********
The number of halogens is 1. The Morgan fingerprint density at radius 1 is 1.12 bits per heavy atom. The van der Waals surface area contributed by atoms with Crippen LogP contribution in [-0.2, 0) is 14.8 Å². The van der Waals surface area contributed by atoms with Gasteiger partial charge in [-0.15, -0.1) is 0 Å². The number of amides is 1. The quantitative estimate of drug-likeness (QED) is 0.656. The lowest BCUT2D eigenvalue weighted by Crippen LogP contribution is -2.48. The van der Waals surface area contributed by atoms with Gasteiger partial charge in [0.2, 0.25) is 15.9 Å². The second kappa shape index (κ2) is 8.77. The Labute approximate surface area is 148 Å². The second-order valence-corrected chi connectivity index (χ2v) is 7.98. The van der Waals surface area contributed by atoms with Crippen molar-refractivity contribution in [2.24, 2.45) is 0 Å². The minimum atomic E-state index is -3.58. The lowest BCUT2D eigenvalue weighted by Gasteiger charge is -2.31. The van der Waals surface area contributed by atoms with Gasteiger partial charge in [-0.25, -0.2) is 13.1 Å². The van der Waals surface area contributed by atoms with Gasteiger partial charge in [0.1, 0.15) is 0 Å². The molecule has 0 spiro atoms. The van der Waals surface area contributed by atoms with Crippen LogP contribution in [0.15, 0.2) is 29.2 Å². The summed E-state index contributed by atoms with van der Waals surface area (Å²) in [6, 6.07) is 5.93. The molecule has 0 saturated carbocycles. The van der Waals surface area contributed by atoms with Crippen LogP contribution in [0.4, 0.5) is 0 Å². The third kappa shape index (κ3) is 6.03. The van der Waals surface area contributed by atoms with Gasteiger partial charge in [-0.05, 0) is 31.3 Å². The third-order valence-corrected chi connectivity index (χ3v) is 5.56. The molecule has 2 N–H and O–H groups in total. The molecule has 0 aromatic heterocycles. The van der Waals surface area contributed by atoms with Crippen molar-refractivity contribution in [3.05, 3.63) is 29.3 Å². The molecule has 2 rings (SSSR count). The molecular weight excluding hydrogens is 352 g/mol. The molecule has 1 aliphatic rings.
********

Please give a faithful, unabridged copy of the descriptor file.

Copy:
The number of halogens is 1. The Morgan fingerprint density at radius 1 is 1.12 bits per heavy atom. The van der Waals surface area contributed by atoms with Crippen LogP contribution in [-0.2, 0) is 14.8 Å². The van der Waals surface area contributed by atoms with Gasteiger partial charge in [-0.15, -0.1) is 0 Å². The number of amides is 1. The quantitative estimate of drug-likeness (QED) is 0.656. The lowest BCUT2D eigenvalue weighted by Crippen LogP contribution is -2.48. The van der Waals surface area contributed by atoms with Gasteiger partial charge in [0.2, 0.25) is 15.9 Å². The second kappa shape index (κ2) is 8.77. The Labute approximate surface area is 148 Å². The second-order valence-corrected chi connectivity index (χ2v) is 7.98. The van der Waals surface area contributed by atoms with Crippen molar-refractivity contribution in [2.24, 2.45) is 0 Å². The minimum atomic E-state index is -3.58. The lowest BCUT2D eigenvalue weighted by Gasteiger charge is -2.31. The van der Waals surface area contributed by atoms with Gasteiger partial charge in [-0.25, -0.2) is 13.1 Å². The van der Waals surface area contributed by atoms with Gasteiger partial charge in [0.1, 0.15) is 0 Å². The molecule has 0 spiro atoms. The van der Waals surface area contributed by atoms with Crippen LogP contribution in [0.15, 0.2) is 29.2 Å². The summed E-state index contributed by atoms with van der Waals surface area (Å²) in [6, 6.07) is 5.93. The molecule has 0 saturated carbocycles. The van der Waals surface area contributed by atoms with Crippen LogP contribution in [0.4, 0.5) is 0 Å². The third kappa shape index (κ3) is 6.03. The van der Waals surface area contributed by atoms with Gasteiger partial charge in [-0.05, 0) is 31.3 Å². The third-order valence-corrected chi connectivity index (χ3v) is 5.56. The molecule has 2 N–H and O–H groups in total. The molecule has 0 aromatic heterocycles. The van der Waals surface area contributed by atoms with Crippen molar-refractivity contribution in [3.05, 3.63) is 29.3 Å². The molecule has 2 rings (SSSR count). The molecular weight excluding hydrogens is 352 g/mol. The molecule has 1 aliphatic rings.